Crum, who committed the burglary, testified to the fact of a conversation at defendant's home in which defendant stated that he wished he could obtain some guns to sell. Upon Crum's statement that he knew of some guns, defendant said get them and we will sell them. The testimony is not completely certain as to whether Crum named the house to be burgled. Crum thereafter obtained the guns in a burglary and further testified that defendant told him to bring the guns and hide them in his garage, but not to permit anyone to see them. He testified that the guns were taken to the garage and that defendant helped to some extent in sawing down one of the shotguns, and that the weapons were thereafter hidden in the garage. Upon the execution of a search warrant, the guns were found there.

Defendant testified denying the fact of any conversation about guns with Crum, denying telling Crum that he would sell the guns, and denying having seen the weapons in the garage. Defendant testified that he lived in the home of his parents, together with one brother.

Crum had pleaded guilty to the theft of the weapons and had been sentenced to one year in jail. At the time of trial, he was returned from the penitentiary to testify. The latter incarceration apparently was imposed for some conduct while in jail. There was some testimony on direct and on cross-examination concerning defendant's efforts to bribe or intimidate Crum in his testimony.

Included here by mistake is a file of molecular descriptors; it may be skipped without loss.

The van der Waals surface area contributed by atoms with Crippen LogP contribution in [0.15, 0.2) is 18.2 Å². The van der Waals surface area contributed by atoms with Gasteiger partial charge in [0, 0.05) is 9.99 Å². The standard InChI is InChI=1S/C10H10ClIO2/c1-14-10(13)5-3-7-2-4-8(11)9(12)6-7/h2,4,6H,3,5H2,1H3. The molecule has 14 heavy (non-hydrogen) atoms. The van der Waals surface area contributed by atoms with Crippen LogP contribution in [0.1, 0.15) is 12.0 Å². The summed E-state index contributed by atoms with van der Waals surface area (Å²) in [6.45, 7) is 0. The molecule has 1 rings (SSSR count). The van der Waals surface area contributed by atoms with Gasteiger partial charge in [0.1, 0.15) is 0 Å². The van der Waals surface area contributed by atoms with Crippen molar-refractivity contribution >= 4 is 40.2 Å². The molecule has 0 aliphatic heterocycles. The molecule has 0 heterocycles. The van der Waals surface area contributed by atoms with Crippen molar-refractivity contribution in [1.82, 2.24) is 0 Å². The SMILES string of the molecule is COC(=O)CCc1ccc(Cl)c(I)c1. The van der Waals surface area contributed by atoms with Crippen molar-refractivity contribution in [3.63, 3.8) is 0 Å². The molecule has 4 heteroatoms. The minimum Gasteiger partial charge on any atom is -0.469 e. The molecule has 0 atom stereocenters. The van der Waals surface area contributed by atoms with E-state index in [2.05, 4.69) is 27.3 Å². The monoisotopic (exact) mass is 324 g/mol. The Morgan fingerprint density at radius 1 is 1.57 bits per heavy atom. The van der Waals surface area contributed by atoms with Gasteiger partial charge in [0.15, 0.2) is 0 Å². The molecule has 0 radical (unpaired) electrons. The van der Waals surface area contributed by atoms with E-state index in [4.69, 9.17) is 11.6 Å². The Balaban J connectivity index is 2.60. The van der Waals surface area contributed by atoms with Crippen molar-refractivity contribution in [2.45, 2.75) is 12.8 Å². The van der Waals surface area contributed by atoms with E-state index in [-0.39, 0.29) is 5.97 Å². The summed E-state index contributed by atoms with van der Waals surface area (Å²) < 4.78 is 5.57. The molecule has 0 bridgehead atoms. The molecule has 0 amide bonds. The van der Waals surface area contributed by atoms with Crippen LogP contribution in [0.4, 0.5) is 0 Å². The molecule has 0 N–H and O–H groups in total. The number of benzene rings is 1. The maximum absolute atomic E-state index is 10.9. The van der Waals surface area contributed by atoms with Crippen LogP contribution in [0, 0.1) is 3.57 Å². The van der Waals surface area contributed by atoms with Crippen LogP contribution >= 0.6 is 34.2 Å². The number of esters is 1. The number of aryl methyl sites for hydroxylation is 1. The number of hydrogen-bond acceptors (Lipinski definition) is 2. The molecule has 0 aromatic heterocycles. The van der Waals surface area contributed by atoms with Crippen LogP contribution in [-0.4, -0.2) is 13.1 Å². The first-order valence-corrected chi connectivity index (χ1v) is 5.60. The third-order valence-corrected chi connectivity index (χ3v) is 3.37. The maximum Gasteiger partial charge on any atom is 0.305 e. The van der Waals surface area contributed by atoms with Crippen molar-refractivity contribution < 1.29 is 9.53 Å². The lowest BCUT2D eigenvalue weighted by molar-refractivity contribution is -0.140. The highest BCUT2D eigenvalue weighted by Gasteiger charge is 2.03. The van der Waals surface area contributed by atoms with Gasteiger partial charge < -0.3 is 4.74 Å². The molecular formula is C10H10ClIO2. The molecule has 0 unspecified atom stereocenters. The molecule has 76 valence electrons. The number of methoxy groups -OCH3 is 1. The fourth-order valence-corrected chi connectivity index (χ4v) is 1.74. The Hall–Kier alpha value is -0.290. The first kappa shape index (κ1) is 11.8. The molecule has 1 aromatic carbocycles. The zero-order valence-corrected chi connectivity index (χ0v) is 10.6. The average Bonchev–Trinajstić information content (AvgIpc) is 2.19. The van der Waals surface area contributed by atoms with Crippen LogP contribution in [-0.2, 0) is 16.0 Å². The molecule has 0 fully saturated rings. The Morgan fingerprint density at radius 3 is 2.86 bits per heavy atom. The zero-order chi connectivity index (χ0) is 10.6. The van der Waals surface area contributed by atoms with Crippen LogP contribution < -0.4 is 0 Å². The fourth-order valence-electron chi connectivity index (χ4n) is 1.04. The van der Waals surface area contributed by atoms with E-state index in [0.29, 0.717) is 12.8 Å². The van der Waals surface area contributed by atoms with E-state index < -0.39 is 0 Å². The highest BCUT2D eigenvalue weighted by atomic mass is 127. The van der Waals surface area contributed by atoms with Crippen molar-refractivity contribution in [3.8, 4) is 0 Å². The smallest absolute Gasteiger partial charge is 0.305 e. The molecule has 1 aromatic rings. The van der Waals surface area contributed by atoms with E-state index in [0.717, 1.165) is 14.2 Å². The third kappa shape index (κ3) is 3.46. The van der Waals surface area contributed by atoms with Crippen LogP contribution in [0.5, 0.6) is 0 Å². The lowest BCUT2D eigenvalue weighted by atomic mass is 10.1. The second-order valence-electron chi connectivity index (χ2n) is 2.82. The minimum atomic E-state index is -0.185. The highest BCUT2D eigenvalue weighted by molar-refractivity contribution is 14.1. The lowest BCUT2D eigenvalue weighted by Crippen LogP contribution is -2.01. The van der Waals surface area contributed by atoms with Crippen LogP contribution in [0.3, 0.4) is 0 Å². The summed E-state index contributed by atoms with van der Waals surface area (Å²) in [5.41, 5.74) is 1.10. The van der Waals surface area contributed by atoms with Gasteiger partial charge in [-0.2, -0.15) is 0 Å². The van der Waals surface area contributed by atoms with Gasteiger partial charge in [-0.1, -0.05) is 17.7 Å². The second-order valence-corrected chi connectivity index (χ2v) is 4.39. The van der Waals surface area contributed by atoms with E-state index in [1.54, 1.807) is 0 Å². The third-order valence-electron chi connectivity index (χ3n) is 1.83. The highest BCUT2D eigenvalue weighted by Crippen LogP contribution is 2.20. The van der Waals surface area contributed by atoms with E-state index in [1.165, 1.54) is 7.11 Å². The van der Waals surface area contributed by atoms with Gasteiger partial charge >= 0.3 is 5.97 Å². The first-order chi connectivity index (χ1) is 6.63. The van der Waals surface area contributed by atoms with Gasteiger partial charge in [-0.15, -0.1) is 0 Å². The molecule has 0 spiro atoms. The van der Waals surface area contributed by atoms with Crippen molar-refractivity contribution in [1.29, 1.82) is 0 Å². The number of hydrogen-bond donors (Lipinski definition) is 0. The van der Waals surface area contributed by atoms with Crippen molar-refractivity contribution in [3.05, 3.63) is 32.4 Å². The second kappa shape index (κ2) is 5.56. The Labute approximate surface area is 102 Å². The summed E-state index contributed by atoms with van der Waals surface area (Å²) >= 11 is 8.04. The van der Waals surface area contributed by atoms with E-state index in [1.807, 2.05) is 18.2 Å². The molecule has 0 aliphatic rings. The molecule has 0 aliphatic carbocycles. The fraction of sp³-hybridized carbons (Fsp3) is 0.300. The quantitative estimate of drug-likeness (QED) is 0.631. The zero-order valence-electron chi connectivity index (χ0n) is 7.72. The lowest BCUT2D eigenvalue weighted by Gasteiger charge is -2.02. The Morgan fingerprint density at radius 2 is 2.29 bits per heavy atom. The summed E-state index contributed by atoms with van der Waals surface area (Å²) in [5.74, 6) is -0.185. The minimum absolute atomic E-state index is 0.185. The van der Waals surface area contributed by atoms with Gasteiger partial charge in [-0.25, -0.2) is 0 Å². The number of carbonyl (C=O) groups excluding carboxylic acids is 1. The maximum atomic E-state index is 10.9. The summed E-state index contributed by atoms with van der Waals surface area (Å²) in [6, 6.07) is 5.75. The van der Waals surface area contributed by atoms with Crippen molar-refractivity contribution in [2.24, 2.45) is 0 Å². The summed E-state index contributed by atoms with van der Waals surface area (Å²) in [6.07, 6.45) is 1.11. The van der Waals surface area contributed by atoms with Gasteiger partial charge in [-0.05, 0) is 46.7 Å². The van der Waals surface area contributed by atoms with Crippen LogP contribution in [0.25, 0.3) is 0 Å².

• 4 The jury observed both defendant and Crum as they testified. The credibility of the witnesses and the weight to be given to the contradictory testimony is a matter for the trier of fact. (People v. Nicholls, 42 Ill.2d 91, 245 N.E.2d 771.) If the testimony of an accomplice is of such quality as to convince the jury of guilt beyond a reasonable doubt, it will support conviction. (People v. George, 49 Ill.2d 372, 274 N.E.2d 26.) The fact that the guns were found hidden in the garage for which defendant, at least on some occasions carried a key, tends to corroborate the testimony of Crum. People v. Mitchell, 368 Ill. 399, 14 N.E.2d 216.

• 5 The jury was instructed that the testimony of Crum as an accomplice witness was:

"[S]ubject to suspicion, and should be considered by you with caution. It should be carefully examined in the light of the other evidence in the case."

The plea by Crum and his sentence for theft was broadly developed both on direct and cross-examination. Sentence had been imposed and he had no expectation of immunity or further leniency. The jury was advised of such facts and could consider any bias or hope of gain which Crum might seek by his testimony. (People v. Mullins, 28 Ill.2d 412, 192 ...